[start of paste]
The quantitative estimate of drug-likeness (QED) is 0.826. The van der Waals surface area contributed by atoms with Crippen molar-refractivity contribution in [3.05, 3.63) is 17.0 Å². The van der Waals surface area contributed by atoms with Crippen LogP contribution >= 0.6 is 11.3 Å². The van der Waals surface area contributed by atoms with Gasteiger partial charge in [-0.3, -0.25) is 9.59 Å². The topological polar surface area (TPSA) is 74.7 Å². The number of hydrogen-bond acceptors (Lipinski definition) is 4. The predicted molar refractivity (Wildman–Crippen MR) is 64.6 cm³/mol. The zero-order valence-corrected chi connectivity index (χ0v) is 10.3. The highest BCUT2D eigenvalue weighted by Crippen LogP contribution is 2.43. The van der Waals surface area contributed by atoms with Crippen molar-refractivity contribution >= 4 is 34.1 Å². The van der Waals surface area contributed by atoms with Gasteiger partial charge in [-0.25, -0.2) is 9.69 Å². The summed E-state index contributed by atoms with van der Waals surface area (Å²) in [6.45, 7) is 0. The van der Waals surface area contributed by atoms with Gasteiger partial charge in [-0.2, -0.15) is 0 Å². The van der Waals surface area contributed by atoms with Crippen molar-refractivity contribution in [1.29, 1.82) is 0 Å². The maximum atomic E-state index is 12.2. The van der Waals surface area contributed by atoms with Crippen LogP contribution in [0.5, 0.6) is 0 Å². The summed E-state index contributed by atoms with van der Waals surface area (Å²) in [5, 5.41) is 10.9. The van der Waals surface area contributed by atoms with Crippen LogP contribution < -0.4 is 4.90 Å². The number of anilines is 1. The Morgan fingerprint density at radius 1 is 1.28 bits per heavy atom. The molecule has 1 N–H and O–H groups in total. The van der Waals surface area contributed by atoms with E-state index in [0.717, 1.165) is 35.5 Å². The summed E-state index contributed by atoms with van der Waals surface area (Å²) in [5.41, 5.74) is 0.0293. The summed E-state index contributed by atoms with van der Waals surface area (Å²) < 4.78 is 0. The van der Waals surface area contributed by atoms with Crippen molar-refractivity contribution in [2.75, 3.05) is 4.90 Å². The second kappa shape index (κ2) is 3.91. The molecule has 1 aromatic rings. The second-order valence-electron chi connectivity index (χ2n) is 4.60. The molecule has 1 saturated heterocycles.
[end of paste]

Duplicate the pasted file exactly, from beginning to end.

The quantitative estimate of drug-likeness (QED) is 0.826. The van der Waals surface area contributed by atoms with Crippen molar-refractivity contribution in [3.05, 3.63) is 17.0 Å². The van der Waals surface area contributed by atoms with Crippen LogP contribution >= 0.6 is 11.3 Å². The van der Waals surface area contributed by atoms with Gasteiger partial charge in [-0.3, -0.25) is 9.59 Å². The topological polar surface area (TPSA) is 74.7 Å². The number of hydrogen-bond acceptors (Lipinski definition) is 4. The predicted molar refractivity (Wildman–Crippen MR) is 64.6 cm³/mol. The zero-order valence-corrected chi connectivity index (χ0v) is 10.3. The highest BCUT2D eigenvalue weighted by Crippen LogP contribution is 2.43. The van der Waals surface area contributed by atoms with Crippen molar-refractivity contribution >= 4 is 34.1 Å². The van der Waals surface area contributed by atoms with Gasteiger partial charge in [-0.25, -0.2) is 9.69 Å². The summed E-state index contributed by atoms with van der Waals surface area (Å²) in [6.45, 7) is 0. The van der Waals surface area contributed by atoms with Gasteiger partial charge in [-0.2, -0.15) is 0 Å². The van der Waals surface area contributed by atoms with Crippen molar-refractivity contribution in [1.29, 1.82) is 0 Å². The maximum atomic E-state index is 12.2. The van der Waals surface area contributed by atoms with Crippen LogP contribution in [0.5, 0.6) is 0 Å². The summed E-state index contributed by atoms with van der Waals surface area (Å²) in [5, 5.41) is 10.9. The van der Waals surface area contributed by atoms with Crippen LogP contribution < -0.4 is 4.90 Å². The number of anilines is 1. The Morgan fingerprint density at radius 1 is 1.28 bits per heavy atom. The molecule has 1 N–H and O–H groups in total. The van der Waals surface area contributed by atoms with E-state index in [0.717, 1.165) is 35.5 Å². The summed E-state index contributed by atoms with van der Waals surface area (Å²) in [5.41, 5.74) is 0.0293. The summed E-state index contributed by atoms with van der Waals surface area (Å²) < 4.78 is 0. The van der Waals surface area contributed by atoms with Crippen molar-refractivity contribution in [2.75, 3.05) is 4.90 Å². The second kappa shape index (κ2) is 3.91. The molecule has 1 aromatic rings. The second-order valence-electron chi connectivity index (χ2n) is 4.60. The molecule has 1 saturated heterocycles.